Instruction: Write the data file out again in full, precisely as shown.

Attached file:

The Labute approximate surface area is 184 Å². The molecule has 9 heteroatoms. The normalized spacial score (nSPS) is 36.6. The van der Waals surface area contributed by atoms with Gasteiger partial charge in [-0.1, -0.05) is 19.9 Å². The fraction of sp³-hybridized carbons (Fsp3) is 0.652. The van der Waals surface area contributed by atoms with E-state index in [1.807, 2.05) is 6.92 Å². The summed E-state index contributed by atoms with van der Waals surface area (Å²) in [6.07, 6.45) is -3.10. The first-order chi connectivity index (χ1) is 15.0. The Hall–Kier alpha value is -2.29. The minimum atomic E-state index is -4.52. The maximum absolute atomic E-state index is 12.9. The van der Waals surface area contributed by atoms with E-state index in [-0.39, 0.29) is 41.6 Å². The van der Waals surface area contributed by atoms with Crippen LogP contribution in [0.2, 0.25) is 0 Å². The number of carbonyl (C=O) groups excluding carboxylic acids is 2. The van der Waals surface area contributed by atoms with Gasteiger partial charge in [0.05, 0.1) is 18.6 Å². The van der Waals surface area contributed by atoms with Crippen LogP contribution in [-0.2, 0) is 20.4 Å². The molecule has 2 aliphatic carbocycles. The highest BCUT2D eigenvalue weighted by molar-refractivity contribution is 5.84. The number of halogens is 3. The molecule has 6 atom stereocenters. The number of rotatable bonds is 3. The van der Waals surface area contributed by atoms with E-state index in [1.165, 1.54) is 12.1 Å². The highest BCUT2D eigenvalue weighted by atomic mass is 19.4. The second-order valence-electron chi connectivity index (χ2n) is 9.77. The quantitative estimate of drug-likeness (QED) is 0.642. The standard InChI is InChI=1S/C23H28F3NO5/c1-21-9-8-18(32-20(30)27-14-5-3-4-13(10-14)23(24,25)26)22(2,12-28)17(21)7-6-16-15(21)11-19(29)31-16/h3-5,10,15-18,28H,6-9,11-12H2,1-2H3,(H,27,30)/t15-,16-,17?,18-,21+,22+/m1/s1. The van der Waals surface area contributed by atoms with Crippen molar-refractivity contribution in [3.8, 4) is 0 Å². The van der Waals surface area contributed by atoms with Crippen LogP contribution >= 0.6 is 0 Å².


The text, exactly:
The Labute approximate surface area is 184 Å². The molecule has 9 heteroatoms. The normalized spacial score (nSPS) is 36.6. The van der Waals surface area contributed by atoms with Gasteiger partial charge in [-0.1, -0.05) is 19.9 Å². The fraction of sp³-hybridized carbons (Fsp3) is 0.652. The van der Waals surface area contributed by atoms with E-state index in [1.807, 2.05) is 6.92 Å². The summed E-state index contributed by atoms with van der Waals surface area (Å²) in [6.07, 6.45) is -3.10. The first-order chi connectivity index (χ1) is 15.0. The Hall–Kier alpha value is -2.29. The minimum atomic E-state index is -4.52. The maximum absolute atomic E-state index is 12.9. The van der Waals surface area contributed by atoms with E-state index in [-0.39, 0.29) is 41.6 Å². The van der Waals surface area contributed by atoms with Crippen LogP contribution in [0.2, 0.25) is 0 Å². The number of carbonyl (C=O) groups excluding carboxylic acids is 2. The van der Waals surface area contributed by atoms with Gasteiger partial charge in [0.05, 0.1) is 18.6 Å². The van der Waals surface area contributed by atoms with Crippen LogP contribution in [-0.2, 0) is 20.4 Å². The molecule has 2 aliphatic carbocycles. The highest BCUT2D eigenvalue weighted by molar-refractivity contribution is 5.84. The number of halogens is 3. The molecule has 6 atom stereocenters. The number of rotatable bonds is 3. The van der Waals surface area contributed by atoms with E-state index in [1.165, 1.54) is 12.1 Å². The highest BCUT2D eigenvalue weighted by atomic mass is 19.4. The second-order valence-electron chi connectivity index (χ2n) is 9.77. The quantitative estimate of drug-likeness (QED) is 0.642. The standard InChI is InChI=1S/C23H28F3NO5/c1-21-9-8-18(32-20(30)27-14-5-3-4-13(10-14)23(24,25)26)22(2,12-28)17(21)7-6-16-15(21)11-19(29)31-16/h3-5,10,15-18,28H,6-9,11-12H2,1-2H3,(H,27,30)/t15-,16-,17?,18-,21+,22+/m1/s1. The van der Waals surface area contributed by atoms with Crippen molar-refractivity contribution in [3.8, 4) is 0 Å². The van der Waals surface area contributed by atoms with Crippen LogP contribution >= 0.6 is 0 Å².